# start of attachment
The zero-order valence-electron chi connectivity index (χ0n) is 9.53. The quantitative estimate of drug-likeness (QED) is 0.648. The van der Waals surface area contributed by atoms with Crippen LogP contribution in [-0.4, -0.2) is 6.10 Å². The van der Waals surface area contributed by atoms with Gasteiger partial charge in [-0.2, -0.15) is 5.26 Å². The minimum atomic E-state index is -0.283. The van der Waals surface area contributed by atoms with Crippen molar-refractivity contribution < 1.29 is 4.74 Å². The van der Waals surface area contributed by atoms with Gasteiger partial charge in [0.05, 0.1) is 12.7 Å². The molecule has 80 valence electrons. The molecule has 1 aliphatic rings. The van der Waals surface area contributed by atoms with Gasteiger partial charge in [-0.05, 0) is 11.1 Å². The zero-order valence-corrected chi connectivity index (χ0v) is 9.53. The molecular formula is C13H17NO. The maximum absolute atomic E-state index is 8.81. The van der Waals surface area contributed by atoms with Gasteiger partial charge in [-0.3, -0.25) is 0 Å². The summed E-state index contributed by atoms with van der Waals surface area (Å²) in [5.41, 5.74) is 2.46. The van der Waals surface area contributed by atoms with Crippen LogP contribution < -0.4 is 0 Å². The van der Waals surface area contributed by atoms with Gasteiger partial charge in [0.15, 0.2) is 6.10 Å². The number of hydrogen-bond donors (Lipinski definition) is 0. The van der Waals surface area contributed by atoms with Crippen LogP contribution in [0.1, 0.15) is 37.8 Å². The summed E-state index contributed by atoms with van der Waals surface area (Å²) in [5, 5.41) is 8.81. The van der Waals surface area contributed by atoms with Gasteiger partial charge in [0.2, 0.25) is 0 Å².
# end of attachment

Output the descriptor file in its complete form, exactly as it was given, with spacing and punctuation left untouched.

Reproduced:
The zero-order valence-electron chi connectivity index (χ0n) is 9.53. The quantitative estimate of drug-likeness (QED) is 0.648. The van der Waals surface area contributed by atoms with Crippen LogP contribution in [-0.4, -0.2) is 6.10 Å². The van der Waals surface area contributed by atoms with Gasteiger partial charge in [-0.2, -0.15) is 5.26 Å². The minimum atomic E-state index is -0.283. The van der Waals surface area contributed by atoms with Crippen molar-refractivity contribution < 1.29 is 4.74 Å². The van der Waals surface area contributed by atoms with Gasteiger partial charge in [0.05, 0.1) is 12.7 Å². The molecule has 80 valence electrons. The molecule has 1 aliphatic rings. The van der Waals surface area contributed by atoms with Gasteiger partial charge in [-0.05, 0) is 11.1 Å². The zero-order valence-corrected chi connectivity index (χ0v) is 9.53. The molecular formula is C13H17NO. The maximum absolute atomic E-state index is 8.81. The van der Waals surface area contributed by atoms with Gasteiger partial charge in [-0.3, -0.25) is 0 Å². The summed E-state index contributed by atoms with van der Waals surface area (Å²) in [5.41, 5.74) is 2.46. The van der Waals surface area contributed by atoms with Crippen LogP contribution < -0.4 is 0 Å². The van der Waals surface area contributed by atoms with Gasteiger partial charge in [0.15, 0.2) is 6.10 Å². The number of hydrogen-bond donors (Lipinski definition) is 0. The van der Waals surface area contributed by atoms with Crippen LogP contribution in [0.1, 0.15) is 37.8 Å². The summed E-state index contributed by atoms with van der Waals surface area (Å²) in [5, 5.41) is 8.81. The van der Waals surface area contributed by atoms with Gasteiger partial charge in [0.2, 0.25) is 0 Å².